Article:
Programming is fun. Now that your mind is blown let's talk about games that feature programming as a core mechanic.
As you're well aware, I love board games. One board game that I enjoy is called Robo Rally. In Robo Rally each player takes control of a robot, each of which need to reach the same set of locations on the board in the same order. Players have cards that serve as commands for their robots, and the robots can interfere with one another.
The catch is that the players have to place their commands face down before the movement phase of the game begins. They have to program their robots in advance, without knowing what the other players are programming their robots to do. Once every player is finished, their programs run simultaneously, usually with disastrous results (did I mention the robots all have lasers?). Because the robots cannot change their programming and because the game board is so hazardous to all life (artificial or otherwise), small changes in conditions can carry dire consequences for the poor robots.
Robo Rally covers two very important programming gotchas: bugs and concurrency. In Robo Rally, if you place a left-turn card instead of a right-turn card, your robot will go on a magical journey into a bottomless pit, or perhaps take a conveyor belt ride directly into a laser death trap. After a few mixups like that players learn something all programmers know: run through your code in your head before deciding it's correct. In other words, Robo Rally teaches players testing and debugging.
Likewise, other players' robots move and act at the same time as yours. The robots can push each other around, ruining a perfectly good program and leading your robot to its metallic death. Luckily the game provides a method for resolving two simultaneous actions through the use of sequence numbers. Every action has an associated sequence number. The smaller the number, the sooner the robot moves. So players can strategize whether to use fast or slow moves during turns they think they'll be near other robots. This doesn't exactly correlate to common solutions to concurrent programming but at the very least it provides a powerful demonstration of the complexities involved in simultaneous code execution in a fun way, which I think it fantastic.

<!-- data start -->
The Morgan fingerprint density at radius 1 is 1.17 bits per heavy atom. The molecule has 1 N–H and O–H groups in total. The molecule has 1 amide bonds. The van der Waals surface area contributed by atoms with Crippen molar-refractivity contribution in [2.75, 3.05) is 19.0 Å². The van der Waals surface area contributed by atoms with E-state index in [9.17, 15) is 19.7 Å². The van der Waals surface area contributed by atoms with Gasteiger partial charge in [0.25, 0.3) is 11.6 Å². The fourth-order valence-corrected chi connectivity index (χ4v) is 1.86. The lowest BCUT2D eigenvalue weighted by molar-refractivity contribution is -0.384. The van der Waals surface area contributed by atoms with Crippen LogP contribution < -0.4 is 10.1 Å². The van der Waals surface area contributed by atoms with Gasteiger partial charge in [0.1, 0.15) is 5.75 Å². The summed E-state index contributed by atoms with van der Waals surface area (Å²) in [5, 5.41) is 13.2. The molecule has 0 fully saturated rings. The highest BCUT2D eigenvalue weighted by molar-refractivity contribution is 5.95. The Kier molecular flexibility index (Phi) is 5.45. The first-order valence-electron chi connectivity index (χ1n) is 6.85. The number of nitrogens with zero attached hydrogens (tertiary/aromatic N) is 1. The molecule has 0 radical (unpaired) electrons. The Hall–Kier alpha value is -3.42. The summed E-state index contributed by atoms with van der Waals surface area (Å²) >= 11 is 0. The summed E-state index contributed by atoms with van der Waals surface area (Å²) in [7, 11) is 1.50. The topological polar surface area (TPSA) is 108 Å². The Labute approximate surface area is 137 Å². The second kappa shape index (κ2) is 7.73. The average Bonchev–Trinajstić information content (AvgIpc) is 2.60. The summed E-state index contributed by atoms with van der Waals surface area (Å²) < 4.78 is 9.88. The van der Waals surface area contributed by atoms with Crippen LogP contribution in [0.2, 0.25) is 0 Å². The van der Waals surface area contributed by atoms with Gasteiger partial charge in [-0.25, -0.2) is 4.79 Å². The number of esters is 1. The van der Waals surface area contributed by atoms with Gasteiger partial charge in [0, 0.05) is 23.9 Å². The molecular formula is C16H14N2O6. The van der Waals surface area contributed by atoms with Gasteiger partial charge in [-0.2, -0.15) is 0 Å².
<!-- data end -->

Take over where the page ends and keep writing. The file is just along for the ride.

If you've been following me on Steam then you'll know that I've been playing a lot of SpaceChem lately. (In fact I've been playing more SpaceChem than Portal 2 — which is saying a lot considering I haven't beaten SpaceChem yet but I've beaten Portal 2 one and three fifths times.) SpaceChem is not a chemistry game from Zachtronics Industries (known for great games the Codex of Alchemical Engineering and Infiniminer (which was where Notch got his idea for Minecraft) both of which I played years ago), but is in fact an engineering game from Zachtronics Industries.
In SpaceChem, the player's job is create specific chemicals by recombining, fusing and splitting other chemicals. The player does this using a versatile tool called a Waldo, which is, essentially, a program counter. The Waldo follows a path defined by the player, and executes actions along the path as it passes over them. These actions range from "grab atom" to "fire giant mining laser at aliens".
One of the big constraints in SpaceChem is space: each instruction takes up one unit of space (of which there are only 80), and often instructions need to be placed in specific regions in order to work properly. More importantly, there are very few control structures (other than loops) available, and those that are available are rather limited. This means that Waldo paths can get very complicated very quickly unless you have a good strategy for solving the problem beforehand. But it's not so bad, because in accordance with the Lego metaphor Waldo instructions are easy to change and modify while your plan of action changes.
A few levels into the game, the player is given access to additional reactors, adding more complexity to the types of puzzles that can be solved. But the really important feature is that reactors can be saved and loaded: the player can create reusable functions for common tasks. In fact, some of the levels have puzzles that are based on the same fundamental idea that needs to be applied in a more and more complex manner. The game therefore encourages users to create a bank of efficient reactors they can use in later levels. The game encourages smart, modular software design!
With multiple reactors comes another interesting facet of programming that's leaked into SpaceChem: the time and space tradeoff. The more complicated a reactor, the longer the reactor takes to complete its task. Adding another reactor to a puzzle adds more space for the Waldos to work in, but in splitting the task up among more Waldos each individual portion of the task is made simpler and therefore faster. In other words, with many puzzles adding more reactors allows the puzzle to be completed in fewer steps (i.e., adding more space reduces the time it takes for the program to finish). It's neat to see that come up such an accessible game considering it's seen as an excuse to hate programmers. One more example for the good guys.
Programming is fun. Robo Rally and SpaceChem prove it. Robots and chemicals and lasers and aliens are around every function call and return statement. It takes a real hero to be able to win games and write software. That hero could be you! (But in reality it's me.)